Title: Looking for Class: Days and Nights at Oxford and Cambridge
Author: Bruce Feiler
Release Date: June 3, 2003
Publisher: Harper Perennial
Rating: 4 out of 5
From the back cover:
An irresistible, entertaining peek into the privileged realm of Wordsworth and Wodehouse, Chelsea Clinton and Hugh Grant, Looking for Class offers a hilarious account of one man’s year at Oxford and Cambridge — the garden parties and formal balls, the high-minded debates and drinking Olympics. From rowing in an exclusive regatta to learning lessons in love from a Rhodes Scholar, Bruce Feiler’s enlightening, eye-popping adventure will forever change your view of the British upper class, a world romanticized but rarely seen.
I’ve really enjoyed Bruce Feiler’s non-fiction books, so when I found out he wrote a book about Oxbridge (the term used to refer to Oxford and Cambridge), I was really excited. I’m going to be in Oxford for the month of July studying abroad, and when I got my acceptance, I bought myself this book as a treat. After all, as a bibliophile, what’s better than reading about a place before you go there?
I have to say, I was a little disappointed by this book. Not because of the writing or anything like that, but because Bruce Feiler studied and lived at Cambridge, not Oxford. Though Oxford is mentioned often in the book, he never actually traveled there, at least not while he was writing Looking for Class. Had I known that, I probably wouldn’t have been in such a hurry to read this book. I have to wonder why Oxford is even in the title if the book itself is about Cambridge?
Once I got past that reservation, I really enjoyed Looking for Class. It was funny, honest, and very entertaining. I was interested in the differences in the school systems between Cambridge and the United States. At universities in the US, students are required to complete certain “core” classes; basically, these are classes that are usually unrelated to your field of study. However, the American system believes that a good foundation in many subjects is beneficial for students.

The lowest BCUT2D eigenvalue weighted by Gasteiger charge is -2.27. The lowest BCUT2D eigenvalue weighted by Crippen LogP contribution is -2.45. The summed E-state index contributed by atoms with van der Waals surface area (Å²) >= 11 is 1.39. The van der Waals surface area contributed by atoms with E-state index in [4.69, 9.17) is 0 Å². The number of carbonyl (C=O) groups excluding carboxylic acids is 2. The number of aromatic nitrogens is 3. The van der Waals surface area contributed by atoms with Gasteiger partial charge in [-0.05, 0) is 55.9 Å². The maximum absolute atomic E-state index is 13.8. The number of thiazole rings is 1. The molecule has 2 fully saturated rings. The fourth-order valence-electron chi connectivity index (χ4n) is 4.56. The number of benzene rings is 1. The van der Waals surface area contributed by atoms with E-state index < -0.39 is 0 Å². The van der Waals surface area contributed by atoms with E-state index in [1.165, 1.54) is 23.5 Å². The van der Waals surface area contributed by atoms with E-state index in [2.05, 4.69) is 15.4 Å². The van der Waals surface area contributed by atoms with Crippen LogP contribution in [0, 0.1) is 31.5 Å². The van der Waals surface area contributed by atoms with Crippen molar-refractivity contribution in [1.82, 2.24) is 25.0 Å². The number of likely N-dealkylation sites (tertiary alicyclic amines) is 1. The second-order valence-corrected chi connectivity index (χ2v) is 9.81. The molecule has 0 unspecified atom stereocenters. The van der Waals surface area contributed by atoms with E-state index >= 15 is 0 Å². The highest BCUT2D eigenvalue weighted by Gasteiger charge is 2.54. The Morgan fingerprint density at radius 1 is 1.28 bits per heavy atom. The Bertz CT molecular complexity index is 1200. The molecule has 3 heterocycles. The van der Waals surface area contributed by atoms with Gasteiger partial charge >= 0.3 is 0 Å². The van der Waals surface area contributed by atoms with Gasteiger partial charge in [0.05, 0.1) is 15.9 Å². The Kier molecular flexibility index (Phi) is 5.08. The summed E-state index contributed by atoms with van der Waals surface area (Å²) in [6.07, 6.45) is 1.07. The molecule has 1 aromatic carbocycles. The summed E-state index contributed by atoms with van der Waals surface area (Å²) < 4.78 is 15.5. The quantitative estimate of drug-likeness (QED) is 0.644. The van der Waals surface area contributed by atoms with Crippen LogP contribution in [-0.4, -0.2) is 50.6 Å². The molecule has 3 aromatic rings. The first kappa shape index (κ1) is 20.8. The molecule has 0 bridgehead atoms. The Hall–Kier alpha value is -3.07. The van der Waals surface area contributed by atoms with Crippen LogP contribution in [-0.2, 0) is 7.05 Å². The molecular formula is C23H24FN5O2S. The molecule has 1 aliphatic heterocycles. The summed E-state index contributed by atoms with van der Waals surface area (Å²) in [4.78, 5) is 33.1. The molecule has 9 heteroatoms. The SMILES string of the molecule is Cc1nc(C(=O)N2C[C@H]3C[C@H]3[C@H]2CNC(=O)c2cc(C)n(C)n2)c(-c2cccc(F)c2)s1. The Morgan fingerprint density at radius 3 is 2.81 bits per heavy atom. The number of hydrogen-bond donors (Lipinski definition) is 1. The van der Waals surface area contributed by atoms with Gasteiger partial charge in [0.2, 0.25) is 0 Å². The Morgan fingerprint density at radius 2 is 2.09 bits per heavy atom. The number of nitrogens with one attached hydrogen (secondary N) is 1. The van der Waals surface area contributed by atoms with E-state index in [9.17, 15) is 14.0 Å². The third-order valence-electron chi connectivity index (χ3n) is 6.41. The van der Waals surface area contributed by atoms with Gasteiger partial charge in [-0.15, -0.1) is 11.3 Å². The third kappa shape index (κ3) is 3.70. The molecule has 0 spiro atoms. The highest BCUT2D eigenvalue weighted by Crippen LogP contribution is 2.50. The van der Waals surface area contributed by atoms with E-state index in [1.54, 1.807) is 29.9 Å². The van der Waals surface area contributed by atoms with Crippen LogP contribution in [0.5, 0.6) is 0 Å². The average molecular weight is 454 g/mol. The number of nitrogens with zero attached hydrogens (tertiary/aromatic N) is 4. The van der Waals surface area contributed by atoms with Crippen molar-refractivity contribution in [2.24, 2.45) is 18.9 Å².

On the other hand, at Cambridge, the students study only their selected topic. There are no distribution classes; studying other areas actually isn’t really possible. Cambridge believes that this makes their students experts, but Feiler disagrees, saying that they might know a lot about one thing but if they can’t relate it to anything else, then the knowledge isn’t really that useful. (I definitely agree – what’s the point in knowing the the ins and out of the Industrial Revolution in England if you can’t calculate the tip at a restaurant?)
However, there are definitely similarities between the youth of Cambridge and the youth of an American university – namely that they are primarily interested in sex. It’s called “sharking” at Cambridge and seems to be a bona fide activity – “Hey, let’s go sharking tonight!” The term leads to some of the most humorous moments of the book.
I definitely enjoyed Looking for Class, though I feel like it’s weaker than Feiler’s other books. Still, if you’ll be going to Cambridge it’s definitely worth reading, if only for the humor within its pages. As for Oxford, I need to continue on my book search. Next up? Brideshead Revisited.